Key points to remember
- if your child looks unwell and you are worried, take them to a doctor whether they have a fever or not
- if your child has already seen a doctor but they are getting worse, you should take them back for another check
- fever actually helps your child’s body fight off infection
- a fever in a child is usually caused by a viral infection (such as a cold)
- a fever by itself does not mean your child is seriously sick - even an ordinary cold can cause a high fever
- the important thing is to check for other signs of your child being unwell
- if your baby with a fever is under 3 months old, you should always see a doctor
What is fever?
The normal temperature inside your child’s body is usually around 37 degrees Celsius. Your child has a mild fever if their temperature is higher than 38 degrees Celsius. A high fever usually means more than 39 degrees Celsius.
Fever by itself does not tell you whether your child is seriously sick.
If your child is miserable and seems unwell, and feels hot, you can use a thermometer to take their temperature if you want to. It is not really necessary to do this if your child seems well.
The number on the thermometer cannot tell you:
- what is causing the fever
- how sick your child is
See How to take a temperature on this website.
What causes fever?
The most common cause of a fever in a child is a viral infection. A bacterial infection is a less common but more serious cause.
The body’s natural reaction to infection with a virus or bacteria is to raise the temperature inside the body. This helps to kill the infection.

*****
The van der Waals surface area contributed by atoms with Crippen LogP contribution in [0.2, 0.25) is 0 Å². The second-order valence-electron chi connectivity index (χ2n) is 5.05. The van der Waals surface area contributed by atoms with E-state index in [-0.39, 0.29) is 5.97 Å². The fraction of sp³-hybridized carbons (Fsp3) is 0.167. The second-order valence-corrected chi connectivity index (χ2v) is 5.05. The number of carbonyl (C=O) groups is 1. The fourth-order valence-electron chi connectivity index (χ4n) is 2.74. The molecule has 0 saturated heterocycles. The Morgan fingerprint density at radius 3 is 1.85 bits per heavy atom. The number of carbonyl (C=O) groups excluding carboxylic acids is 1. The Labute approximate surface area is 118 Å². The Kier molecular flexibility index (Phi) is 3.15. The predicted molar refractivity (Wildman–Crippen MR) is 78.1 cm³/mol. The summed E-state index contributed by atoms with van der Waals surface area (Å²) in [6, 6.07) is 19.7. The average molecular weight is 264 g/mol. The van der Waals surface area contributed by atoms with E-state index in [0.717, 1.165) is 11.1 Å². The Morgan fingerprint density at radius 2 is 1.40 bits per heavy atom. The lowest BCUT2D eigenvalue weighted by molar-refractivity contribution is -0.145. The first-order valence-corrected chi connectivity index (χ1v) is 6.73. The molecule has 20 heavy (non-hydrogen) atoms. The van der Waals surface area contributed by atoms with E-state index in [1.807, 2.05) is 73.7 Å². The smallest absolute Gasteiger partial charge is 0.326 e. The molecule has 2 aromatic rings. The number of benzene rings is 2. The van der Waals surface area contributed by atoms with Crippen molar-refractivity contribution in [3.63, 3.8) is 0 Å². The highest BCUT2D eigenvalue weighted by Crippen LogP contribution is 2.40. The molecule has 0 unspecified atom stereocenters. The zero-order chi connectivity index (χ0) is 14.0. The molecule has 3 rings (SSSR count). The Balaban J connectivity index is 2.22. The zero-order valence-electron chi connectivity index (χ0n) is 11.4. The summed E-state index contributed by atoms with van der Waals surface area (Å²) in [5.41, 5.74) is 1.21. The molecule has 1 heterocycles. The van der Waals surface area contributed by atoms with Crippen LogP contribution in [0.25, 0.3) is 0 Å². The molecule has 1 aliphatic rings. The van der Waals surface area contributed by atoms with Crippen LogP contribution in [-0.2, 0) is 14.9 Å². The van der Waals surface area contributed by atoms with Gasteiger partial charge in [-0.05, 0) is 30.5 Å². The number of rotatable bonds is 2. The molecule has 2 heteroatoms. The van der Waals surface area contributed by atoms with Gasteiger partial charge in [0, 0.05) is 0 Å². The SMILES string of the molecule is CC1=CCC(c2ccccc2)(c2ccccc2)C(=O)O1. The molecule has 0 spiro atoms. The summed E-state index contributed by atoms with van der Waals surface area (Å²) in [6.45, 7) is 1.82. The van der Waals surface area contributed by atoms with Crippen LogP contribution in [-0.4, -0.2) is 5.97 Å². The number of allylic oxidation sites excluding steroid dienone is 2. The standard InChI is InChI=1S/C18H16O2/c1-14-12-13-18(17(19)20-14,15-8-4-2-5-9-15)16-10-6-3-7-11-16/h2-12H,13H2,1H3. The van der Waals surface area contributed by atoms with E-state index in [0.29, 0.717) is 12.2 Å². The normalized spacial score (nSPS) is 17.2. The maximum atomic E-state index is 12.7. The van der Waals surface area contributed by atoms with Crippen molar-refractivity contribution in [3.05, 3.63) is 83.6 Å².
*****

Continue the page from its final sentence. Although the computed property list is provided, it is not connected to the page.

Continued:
Other causes of high body temperature include:
- immunisations - these usually cause only mild fever
- wrapping a baby in too many warm layers of clothing, or bedding
Will a fever harm my child?
Fever is a normal way for a child to fight an infection. Being hot may make your child feel unhappy or uncomfortable, but the high temperature is very unlikely to cause any long-term problems.
Some children have convulsions when they have fevers. These look very worrying, but even these febrile convulsions are very unlikely to cause long-term problems.
See Febrile convulsions on this website.
When should I seek help?
If you are worried about your child, whether or not there is a fever, you should take them to see a doctor.
If your child has already seen a doctor but they are getting worse, you should take them back for another check.
Call Healthline on 0800 611 116 if you are unsure what you should do.
Dial 111 within New Zealand (use the appropriate emergency number in other countries) and ask for urgent medical help if your child:
- has blue lips and tongue
- has severe difficulty breathing
- has any episodes of irregular or stopping breathing
- has a worrying rash especially one that does not go away when you press on it (see a photo of a meningococcal rash)
- is unconscious or you can’t wake them up properly
You should see a doctor urgently if your child with a fever:
- is under 3 months old - young babies need a different and more cautious approach. See 'What is special about young babies?' below
- looks unwell and you are concerned
- is very pale or feels cold to touch
- is floppy, sleepy or drowsy
- is becoming less responsive
- has an unusual high-pitched cry
- has trouble breathing, has noisy breathing or is breathing fast
- complains of a stiff neck or light hurting their eyes
- has a severe headache
- refuses to drink - even small sips
- is not doing wee
- vomits a lot – and cannot keep sips of replacement drinks down